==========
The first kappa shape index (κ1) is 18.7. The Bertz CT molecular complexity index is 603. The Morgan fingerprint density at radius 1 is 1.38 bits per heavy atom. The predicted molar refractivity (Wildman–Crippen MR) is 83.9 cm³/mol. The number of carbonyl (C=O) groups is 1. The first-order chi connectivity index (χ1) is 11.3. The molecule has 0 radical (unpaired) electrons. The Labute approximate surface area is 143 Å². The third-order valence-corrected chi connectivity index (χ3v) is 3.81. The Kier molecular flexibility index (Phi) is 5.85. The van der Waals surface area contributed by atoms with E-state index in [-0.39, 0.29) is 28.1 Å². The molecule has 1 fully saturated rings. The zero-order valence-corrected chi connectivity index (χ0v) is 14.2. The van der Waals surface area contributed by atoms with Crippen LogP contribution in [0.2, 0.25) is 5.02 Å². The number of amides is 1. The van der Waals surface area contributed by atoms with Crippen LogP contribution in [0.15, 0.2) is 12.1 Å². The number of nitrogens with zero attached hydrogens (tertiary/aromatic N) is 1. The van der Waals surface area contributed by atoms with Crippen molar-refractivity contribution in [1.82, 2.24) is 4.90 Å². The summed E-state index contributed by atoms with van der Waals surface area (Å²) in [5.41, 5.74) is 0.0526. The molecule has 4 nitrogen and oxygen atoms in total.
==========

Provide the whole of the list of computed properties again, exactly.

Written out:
The first kappa shape index (κ1) is 18.7. The Bertz CT molecular complexity index is 603. The Morgan fingerprint density at radius 1 is 1.38 bits per heavy atom. The predicted molar refractivity (Wildman–Crippen MR) is 83.9 cm³/mol. The number of carbonyl (C=O) groups is 1. The first-order chi connectivity index (χ1) is 11.3. The molecule has 0 radical (unpaired) electrons. The Labute approximate surface area is 143 Å². The third-order valence-corrected chi connectivity index (χ3v) is 3.81. The Kier molecular flexibility index (Phi) is 5.85. The van der Waals surface area contributed by atoms with E-state index in [-0.39, 0.29) is 28.1 Å². The molecule has 1 fully saturated rings. The zero-order valence-corrected chi connectivity index (χ0v) is 14.2. The van der Waals surface area contributed by atoms with Crippen LogP contribution in [0.2, 0.25) is 5.02 Å². The number of amides is 1. The van der Waals surface area contributed by atoms with Crippen LogP contribution in [0.15, 0.2) is 12.1 Å². The number of nitrogens with zero attached hydrogens (tertiary/aromatic N) is 1. The van der Waals surface area contributed by atoms with Crippen molar-refractivity contribution in [1.82, 2.24) is 4.90 Å². The summed E-state index contributed by atoms with van der Waals surface area (Å²) in [5.41, 5.74) is 0.0526. The molecule has 4 nitrogen and oxygen atoms in total.